The St. Louis Cardinals are facing an FBI investigation after team officials allegedly hacked into the computer systems of its rival – the Houston Astros.
According to a report by The New York Times, the compromised internal network contained information of player personnel, including trade discussions, statistics and scouting reports.
Subpoenas have been issued on both the Cardinals team and Major League Baseball for electronic correspondence, the newspaper said.
“Major League Baseball has been aware of and has fully cooperated with the federal investigation into the illegal breach of the Astros’ baseball operations database,” said the MLB in a statement on Tuesday.
“Once the investigative process has been completed by federal law enforcement officials, we will evaluate the next steps and will make decisions promptly,” it stated.
At the moment, it is still unclear which members of the Cardinals organization were involved in the hack – whether high-ranking officials were aware, or if they authorized the malicious move.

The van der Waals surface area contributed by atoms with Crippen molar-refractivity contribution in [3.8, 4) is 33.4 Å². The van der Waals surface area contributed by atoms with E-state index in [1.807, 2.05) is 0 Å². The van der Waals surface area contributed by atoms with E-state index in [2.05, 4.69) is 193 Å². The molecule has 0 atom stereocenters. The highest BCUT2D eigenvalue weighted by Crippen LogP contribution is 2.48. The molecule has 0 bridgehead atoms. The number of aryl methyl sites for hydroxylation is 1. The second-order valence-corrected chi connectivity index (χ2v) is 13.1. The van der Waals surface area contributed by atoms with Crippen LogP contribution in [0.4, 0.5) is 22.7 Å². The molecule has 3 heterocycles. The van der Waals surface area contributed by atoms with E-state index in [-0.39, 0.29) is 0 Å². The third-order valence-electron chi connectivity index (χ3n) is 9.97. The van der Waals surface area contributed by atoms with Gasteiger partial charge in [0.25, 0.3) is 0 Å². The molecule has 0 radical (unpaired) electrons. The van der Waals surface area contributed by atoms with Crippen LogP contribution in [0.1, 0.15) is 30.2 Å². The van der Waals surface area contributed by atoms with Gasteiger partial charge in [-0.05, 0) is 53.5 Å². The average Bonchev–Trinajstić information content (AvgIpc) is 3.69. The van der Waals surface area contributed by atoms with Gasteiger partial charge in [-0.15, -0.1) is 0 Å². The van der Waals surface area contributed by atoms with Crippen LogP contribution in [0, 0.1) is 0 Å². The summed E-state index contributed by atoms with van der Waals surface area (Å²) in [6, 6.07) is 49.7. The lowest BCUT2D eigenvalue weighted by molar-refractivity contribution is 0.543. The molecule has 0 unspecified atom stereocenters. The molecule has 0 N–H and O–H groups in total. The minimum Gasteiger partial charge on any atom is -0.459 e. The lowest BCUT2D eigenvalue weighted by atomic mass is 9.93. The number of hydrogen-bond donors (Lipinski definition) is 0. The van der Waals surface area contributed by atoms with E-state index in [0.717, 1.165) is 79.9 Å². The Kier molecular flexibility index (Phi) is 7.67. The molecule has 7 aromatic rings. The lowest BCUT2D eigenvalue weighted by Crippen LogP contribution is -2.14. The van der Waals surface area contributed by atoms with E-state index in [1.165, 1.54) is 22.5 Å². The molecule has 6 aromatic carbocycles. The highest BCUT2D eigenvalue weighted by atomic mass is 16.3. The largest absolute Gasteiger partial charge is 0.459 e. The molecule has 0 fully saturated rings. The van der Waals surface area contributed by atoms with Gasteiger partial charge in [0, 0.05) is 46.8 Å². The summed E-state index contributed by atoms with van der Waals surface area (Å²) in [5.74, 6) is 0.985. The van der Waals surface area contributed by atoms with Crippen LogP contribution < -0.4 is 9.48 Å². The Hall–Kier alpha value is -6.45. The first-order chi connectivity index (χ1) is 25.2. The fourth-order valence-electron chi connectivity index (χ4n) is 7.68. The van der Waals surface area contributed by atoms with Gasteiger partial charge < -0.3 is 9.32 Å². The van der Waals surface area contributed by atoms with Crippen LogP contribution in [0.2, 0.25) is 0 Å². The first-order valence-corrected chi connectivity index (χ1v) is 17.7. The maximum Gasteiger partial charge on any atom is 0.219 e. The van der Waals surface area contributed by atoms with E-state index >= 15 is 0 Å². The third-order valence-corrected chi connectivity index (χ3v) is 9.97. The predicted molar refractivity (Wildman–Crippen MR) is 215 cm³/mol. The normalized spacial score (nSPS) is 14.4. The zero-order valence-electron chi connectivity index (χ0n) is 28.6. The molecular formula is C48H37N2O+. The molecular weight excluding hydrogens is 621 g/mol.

Ken Westin, senior security analyst at Tripwire, says the incident goes to show hacking isn’t always about stealing credit cards but can also be about accessing information that can offer a competitive advantage.
“We have increasingly seen this behavior in business where hackers steal and sell information to competitors or investors,” said Westin.
“A baseball team hacking another team is a logical extension of this type of attack. In the end, its a business with high financial stakes, and by accessing information on players, their goal is to give themselves a competitive edge.”